Earth Abides is not an entertaining book. It is not perfect. It is a tad long-winded at some points, sometimes decidedly dated feeling, and has a serious lack of everything that generally entertains me. It is, at it's base, a look at the post-apocalyptic world through one man's eyes. It was first published in 1949, and according to Goodreads, currently has 55 editions. It is considered a sci-fi book, but there's nothing science fiction about the book. A disease hits, wipes out most of the world's population, and the few that survive are left to pick up the pieces. That's it. But that's not all there is to it. A lot happens, but it's over the life of one man. There's no grand battles, no good versus evil in the ruins of the old world, just the quiet puttering of one of the last embers of humanity as it strives to not die out completely.  And yet it won't let you alone until you finish it.

I think this book had to have made some waves when people first started reading in. Published in 1949 and it features an interracial union and espouses a life better without God in it? Yowzers.

I frequently disliked the main character. Isherwood Williams is the type of man that - while I might admire his mind - I would frequently want to thump. He's full of himself. He's so cynical about the 'simplicity' of the people around him.  And, of course, he's completely human, and there's the rub. We look for a 'hero' in these types of books. Ish is no hero. He's someone who had the 'luck' to survive the end of the world, and now he's got to live in it. But the world changes - doesn't it always? And Ish isn't a King of old. He's just the head of his Tribe.

Earth Abides feels timeless. I have read many post-apocalyptic books, and they've grown tiresome.  I approached this book with some caution, because I was afraid of more of the same drivel that is wonderful the first few times you read it, and then swiftly approaches "Been there done that" with disturbing ease. I didn't want to dislike this book because I was bone-weary of the sub-genre.  Thankfully, that wasn't the case. Because, I honestly don't believe, for all the post-apocalyptic books I've read, that I've ever read a novel like Earth AbidesIt also feels the most real. This is how the world goes on; earth abides while humanity fumbles along.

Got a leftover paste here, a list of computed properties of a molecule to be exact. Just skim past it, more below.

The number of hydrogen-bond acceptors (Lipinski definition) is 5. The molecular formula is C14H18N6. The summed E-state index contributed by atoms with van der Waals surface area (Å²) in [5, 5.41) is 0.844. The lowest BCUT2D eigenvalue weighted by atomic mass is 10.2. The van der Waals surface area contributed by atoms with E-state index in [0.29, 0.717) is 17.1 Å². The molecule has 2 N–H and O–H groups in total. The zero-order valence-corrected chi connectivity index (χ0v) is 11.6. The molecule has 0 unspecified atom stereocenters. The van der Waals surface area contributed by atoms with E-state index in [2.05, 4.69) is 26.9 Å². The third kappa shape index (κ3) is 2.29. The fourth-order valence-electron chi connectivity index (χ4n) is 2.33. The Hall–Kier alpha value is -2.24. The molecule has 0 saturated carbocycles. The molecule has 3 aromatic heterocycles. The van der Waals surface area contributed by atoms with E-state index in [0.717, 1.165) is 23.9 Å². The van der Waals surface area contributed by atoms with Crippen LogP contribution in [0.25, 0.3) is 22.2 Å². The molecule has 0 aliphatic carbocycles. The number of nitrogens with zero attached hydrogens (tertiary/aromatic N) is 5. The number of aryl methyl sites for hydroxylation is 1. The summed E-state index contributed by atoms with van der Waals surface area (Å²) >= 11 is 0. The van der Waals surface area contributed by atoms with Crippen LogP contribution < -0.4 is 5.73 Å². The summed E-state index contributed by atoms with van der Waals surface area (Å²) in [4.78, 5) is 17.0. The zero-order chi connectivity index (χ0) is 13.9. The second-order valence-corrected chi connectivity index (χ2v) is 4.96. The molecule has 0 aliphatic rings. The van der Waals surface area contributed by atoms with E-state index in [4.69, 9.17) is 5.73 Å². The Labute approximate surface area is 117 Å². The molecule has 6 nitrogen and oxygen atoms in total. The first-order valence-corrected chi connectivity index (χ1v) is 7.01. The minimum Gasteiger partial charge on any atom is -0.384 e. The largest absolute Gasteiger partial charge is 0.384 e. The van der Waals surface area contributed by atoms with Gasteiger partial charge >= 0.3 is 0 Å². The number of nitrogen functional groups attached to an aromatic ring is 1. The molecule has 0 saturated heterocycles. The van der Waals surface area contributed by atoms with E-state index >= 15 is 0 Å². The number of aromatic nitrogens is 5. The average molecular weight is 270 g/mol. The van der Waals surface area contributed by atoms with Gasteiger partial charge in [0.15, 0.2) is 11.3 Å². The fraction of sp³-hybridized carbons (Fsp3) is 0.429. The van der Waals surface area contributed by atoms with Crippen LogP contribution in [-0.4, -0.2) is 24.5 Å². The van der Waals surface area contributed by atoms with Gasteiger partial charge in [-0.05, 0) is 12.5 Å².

I won't deny that the main reason I'm making the connection between the two is because I just recently read it, but I could not help but think of McCammon's Boy's Life when I finished Earth Abides. I am not someone who self-describes as liking 'literary fiction'. I'm happy with my genre jollies, thankyouverymuch. I'll admit to even wrinkling my nose at the idea of reading 'literature'. However, I think both Earth Abides and Boy's Life are perfect examples of books that show the appeal of that type of book. They're not 600 pages long and packed with five dollar words, yet they don't fit into any particular genre, and they make you think far more than they entertain you. 

Here are a few of my favorite quotes:

“If there is a God who made us and we did wrong before His eyes—as George says—at least we did wrong only because we were as God made us, and I do not think that He should set traps. Oh, you should know better than George! Let us not bring all that back into the world again—the angry God, the mean God—the one who does not tell us the rules of the game, and then strikes us when we break them. Let us not bring Him back.”

“Man has been growing more stupid for several thousand years; I myself shall waste no tears at his demise.”

“During ten thousand years his numbers have been on the upgrade in spite of wars, pestilences, and famines. This increase in population has become more and more rapid. Biologically, man has for too long a time been rolling an uninterrupted run of sevens.”

Earth Abides really does deserve it's spot on the "Must Read" list folks. Its hard to talk about but easy to read. You'll need some quiet to be able to really appreciate it. Take as long as you need to take with it. I actually walked away from it for a week or so because I have an attention span the length of a gnat, but was drawn back to it, and able to pick up right where I left off.